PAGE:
[June 3, 2016] A few days ago (as reported here in theLeaderMaker.com, link here), Journalist Katie Couric produced a gun documentary inserted an inappropriately and purposefully biased segment. Couric saw the bias but failed to recognize it as biased and deceptive; her reasoning we can only guess. But leadership means being able to recognize problems and then take corrective action.
When leaders fail to recognize a problem then it’s also likely they cannot bring forward the resources needed to properly deal with it. This is why alcoholics have trouble with liquor since they cannot see their drinking as their problem; everything else is a problem, just not the alcohol. When we are asked whether leaders have difficulty recognizing problems, the answer is usually “no.” However, many leaders do fail or are slow to recognize problems; their downfall often follows.
For example, critics of American and European political leaders say their politicians have failed to recognize an increase in world terrorism and its association with extremism in the religion of Islam. The result has been growth in terrorism for those countries that have allowed a rapid increase in Muslim immigrants and a backlash against those same governments. The backlash is growing and will continue as long as their politicians fail to admit a problem exists.
“I think that we have opportunities all around us – sometimes we just don’t recognize them.” – Lou Holtz, former American football player, coach, and sports analyst
Like recognizing that kids cannot read, this is the first step to getting them the right help; leaders must recognize a problem prior to fixing it. The answer is to understand why leaders don’t see a problem when others do is one of the more frustrating things about being a good leader. Often, the leader is too enmeshed in daily affairs and misses opportunities, issues, and problems. Other times a leader lacks the moral courage to address a problem directly or uses a belief system or ideology that may cloud their judgment.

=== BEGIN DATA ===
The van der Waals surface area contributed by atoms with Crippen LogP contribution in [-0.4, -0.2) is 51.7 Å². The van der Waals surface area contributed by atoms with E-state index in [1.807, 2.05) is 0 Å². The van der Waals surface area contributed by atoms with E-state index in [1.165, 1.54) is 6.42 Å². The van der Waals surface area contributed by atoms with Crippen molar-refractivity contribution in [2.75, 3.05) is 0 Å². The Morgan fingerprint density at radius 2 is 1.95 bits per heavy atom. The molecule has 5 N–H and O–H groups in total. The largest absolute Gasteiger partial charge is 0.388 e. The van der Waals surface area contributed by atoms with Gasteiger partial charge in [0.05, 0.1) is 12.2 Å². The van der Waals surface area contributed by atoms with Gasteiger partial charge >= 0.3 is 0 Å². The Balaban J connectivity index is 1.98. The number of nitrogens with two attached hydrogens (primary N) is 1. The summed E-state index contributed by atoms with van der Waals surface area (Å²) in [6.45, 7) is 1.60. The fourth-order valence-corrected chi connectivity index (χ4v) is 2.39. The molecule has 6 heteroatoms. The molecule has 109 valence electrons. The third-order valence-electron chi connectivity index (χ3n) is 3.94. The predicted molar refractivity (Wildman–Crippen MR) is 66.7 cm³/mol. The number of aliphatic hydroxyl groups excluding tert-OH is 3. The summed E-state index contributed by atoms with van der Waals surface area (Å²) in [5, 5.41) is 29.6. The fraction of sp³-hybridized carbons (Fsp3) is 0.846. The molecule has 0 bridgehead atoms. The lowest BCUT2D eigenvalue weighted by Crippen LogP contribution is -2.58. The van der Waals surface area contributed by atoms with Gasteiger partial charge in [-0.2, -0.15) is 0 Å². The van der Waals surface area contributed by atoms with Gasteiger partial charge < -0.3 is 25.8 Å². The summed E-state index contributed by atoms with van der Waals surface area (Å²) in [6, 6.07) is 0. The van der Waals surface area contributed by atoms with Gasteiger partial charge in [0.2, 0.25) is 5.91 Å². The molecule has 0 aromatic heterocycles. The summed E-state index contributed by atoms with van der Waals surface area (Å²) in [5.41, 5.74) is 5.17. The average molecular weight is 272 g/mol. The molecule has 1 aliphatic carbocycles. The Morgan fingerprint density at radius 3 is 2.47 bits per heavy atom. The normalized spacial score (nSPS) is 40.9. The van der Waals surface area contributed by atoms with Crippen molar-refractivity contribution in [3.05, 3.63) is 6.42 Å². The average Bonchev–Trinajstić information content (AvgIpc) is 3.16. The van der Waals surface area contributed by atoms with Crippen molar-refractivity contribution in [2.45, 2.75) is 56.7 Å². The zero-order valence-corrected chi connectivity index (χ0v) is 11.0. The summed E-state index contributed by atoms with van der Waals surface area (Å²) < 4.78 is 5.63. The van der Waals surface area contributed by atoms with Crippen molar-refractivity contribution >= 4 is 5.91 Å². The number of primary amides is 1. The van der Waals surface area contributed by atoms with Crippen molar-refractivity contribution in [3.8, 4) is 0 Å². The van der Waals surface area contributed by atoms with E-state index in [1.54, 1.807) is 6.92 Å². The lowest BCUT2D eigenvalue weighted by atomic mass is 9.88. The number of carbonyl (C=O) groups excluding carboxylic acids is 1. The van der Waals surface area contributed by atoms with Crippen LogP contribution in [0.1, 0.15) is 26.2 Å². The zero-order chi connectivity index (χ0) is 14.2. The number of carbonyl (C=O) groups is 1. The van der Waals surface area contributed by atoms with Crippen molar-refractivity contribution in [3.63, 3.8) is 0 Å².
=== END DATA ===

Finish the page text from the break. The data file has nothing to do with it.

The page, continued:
Katie Couric failed to get her documentary right and has paid a price with her credibility and trustworthiness. But her example is not representative of first-rate leaders or even most leaders. Fortunately, the majority of leaders are actually pretty good at recognizing problems. The difficulty however is that even one missed problem can be trouble and while getting it mostly right is necessary, getting them all right is downright difficult.
Leaders, however, must recognize all problems – big problems at least – in their areas of responsibility and influence. Most are doing a good job, yet some high-profile leaders have failed to do so and subject their organizations to the peril of forces that they have overlooked.
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